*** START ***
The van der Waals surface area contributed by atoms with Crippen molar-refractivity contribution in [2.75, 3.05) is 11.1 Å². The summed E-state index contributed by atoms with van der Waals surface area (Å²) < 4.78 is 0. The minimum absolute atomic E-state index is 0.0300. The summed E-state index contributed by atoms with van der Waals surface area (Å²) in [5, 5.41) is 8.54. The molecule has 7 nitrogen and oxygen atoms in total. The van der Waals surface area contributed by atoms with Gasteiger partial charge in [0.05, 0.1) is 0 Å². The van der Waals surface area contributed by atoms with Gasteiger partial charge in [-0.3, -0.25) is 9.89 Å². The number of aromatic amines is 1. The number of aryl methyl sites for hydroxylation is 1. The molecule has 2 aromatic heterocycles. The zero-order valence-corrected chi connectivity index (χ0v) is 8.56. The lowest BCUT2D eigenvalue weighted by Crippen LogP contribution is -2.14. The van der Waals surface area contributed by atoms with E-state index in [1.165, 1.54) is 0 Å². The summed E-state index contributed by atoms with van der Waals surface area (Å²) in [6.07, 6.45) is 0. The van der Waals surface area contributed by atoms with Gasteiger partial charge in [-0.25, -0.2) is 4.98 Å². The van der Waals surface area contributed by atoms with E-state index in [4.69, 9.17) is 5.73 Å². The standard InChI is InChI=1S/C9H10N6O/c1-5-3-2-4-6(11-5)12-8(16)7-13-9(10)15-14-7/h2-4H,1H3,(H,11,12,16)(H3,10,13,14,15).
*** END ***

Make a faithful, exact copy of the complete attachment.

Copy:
The van der Waals surface area contributed by atoms with Crippen molar-refractivity contribution in [2.75, 3.05) is 11.1 Å². The summed E-state index contributed by atoms with van der Waals surface area (Å²) < 4.78 is 0. The minimum absolute atomic E-state index is 0.0300. The summed E-state index contributed by atoms with van der Waals surface area (Å²) in [5, 5.41) is 8.54. The molecule has 7 nitrogen and oxygen atoms in total. The van der Waals surface area contributed by atoms with Gasteiger partial charge in [0.05, 0.1) is 0 Å². The van der Waals surface area contributed by atoms with Gasteiger partial charge in [-0.3, -0.25) is 9.89 Å². The number of aromatic amines is 1. The number of aryl methyl sites for hydroxylation is 1. The molecule has 2 aromatic heterocycles. The zero-order valence-corrected chi connectivity index (χ0v) is 8.56. The lowest BCUT2D eigenvalue weighted by Crippen LogP contribution is -2.14. The van der Waals surface area contributed by atoms with E-state index in [1.165, 1.54) is 0 Å². The summed E-state index contributed by atoms with van der Waals surface area (Å²) in [6.07, 6.45) is 0. The van der Waals surface area contributed by atoms with Gasteiger partial charge in [-0.25, -0.2) is 4.98 Å². The van der Waals surface area contributed by atoms with E-state index in [4.69, 9.17) is 5.73 Å². The standard InChI is InChI=1S/C9H10N6O/c1-5-3-2-4-6(11-5)12-8(16)7-13-9(10)15-14-7/h2-4H,1H3,(H,11,12,16)(H3,10,13,14,15).